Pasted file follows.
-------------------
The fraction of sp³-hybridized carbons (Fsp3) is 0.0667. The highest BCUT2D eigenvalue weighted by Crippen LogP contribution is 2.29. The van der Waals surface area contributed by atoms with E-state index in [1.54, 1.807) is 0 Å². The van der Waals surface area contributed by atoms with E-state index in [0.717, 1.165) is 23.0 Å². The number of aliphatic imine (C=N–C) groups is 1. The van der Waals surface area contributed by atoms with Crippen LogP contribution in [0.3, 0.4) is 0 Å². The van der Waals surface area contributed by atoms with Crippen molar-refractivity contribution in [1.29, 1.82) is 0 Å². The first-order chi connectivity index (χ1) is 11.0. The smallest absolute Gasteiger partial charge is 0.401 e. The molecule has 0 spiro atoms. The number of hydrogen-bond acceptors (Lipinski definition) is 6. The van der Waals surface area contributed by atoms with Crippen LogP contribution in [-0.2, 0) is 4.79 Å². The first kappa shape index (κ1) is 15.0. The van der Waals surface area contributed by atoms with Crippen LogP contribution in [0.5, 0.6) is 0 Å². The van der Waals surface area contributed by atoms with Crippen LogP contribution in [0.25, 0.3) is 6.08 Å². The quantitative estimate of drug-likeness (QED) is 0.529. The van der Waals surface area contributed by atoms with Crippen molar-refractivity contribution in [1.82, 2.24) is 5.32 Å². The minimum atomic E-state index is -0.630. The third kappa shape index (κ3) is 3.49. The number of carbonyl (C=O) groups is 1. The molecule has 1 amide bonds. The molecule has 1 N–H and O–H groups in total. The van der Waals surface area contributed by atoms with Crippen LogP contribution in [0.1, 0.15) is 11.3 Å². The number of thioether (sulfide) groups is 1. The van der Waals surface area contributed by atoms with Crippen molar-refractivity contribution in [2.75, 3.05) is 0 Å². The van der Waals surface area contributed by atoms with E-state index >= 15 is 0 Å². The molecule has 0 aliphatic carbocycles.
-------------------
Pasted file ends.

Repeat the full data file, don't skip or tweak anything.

The fraction of sp³-hybridized carbons (Fsp3) is 0.0667. The highest BCUT2D eigenvalue weighted by Crippen LogP contribution is 2.29. The van der Waals surface area contributed by atoms with E-state index in [1.54, 1.807) is 0 Å². The van der Waals surface area contributed by atoms with E-state index in [0.717, 1.165) is 23.0 Å². The number of aliphatic imine (C=N–C) groups is 1. The van der Waals surface area contributed by atoms with Crippen LogP contribution in [0.3, 0.4) is 0 Å². The van der Waals surface area contributed by atoms with Crippen molar-refractivity contribution in [1.29, 1.82) is 0 Å². The first-order chi connectivity index (χ1) is 11.0. The smallest absolute Gasteiger partial charge is 0.401 e. The molecule has 0 spiro atoms. The number of hydrogen-bond acceptors (Lipinski definition) is 6. The van der Waals surface area contributed by atoms with Crippen LogP contribution in [-0.2, 0) is 4.79 Å². The first kappa shape index (κ1) is 15.0. The van der Waals surface area contributed by atoms with Crippen LogP contribution in [0.5, 0.6) is 0 Å². The van der Waals surface area contributed by atoms with Crippen LogP contribution in [0.25, 0.3) is 6.08 Å². The quantitative estimate of drug-likeness (QED) is 0.529. The van der Waals surface area contributed by atoms with Crippen molar-refractivity contribution in [1.82, 2.24) is 5.32 Å². The minimum atomic E-state index is -0.630. The third kappa shape index (κ3) is 3.49. The number of carbonyl (C=O) groups is 1. The molecule has 1 amide bonds. The molecule has 1 N–H and O–H groups in total. The van der Waals surface area contributed by atoms with Crippen LogP contribution in [0.1, 0.15) is 11.3 Å². The number of thioether (sulfide) groups is 1. The van der Waals surface area contributed by atoms with Crippen molar-refractivity contribution in [2.75, 3.05) is 0 Å². The van der Waals surface area contributed by atoms with E-state index >= 15 is 0 Å². The molecule has 0 aliphatic carbocycles.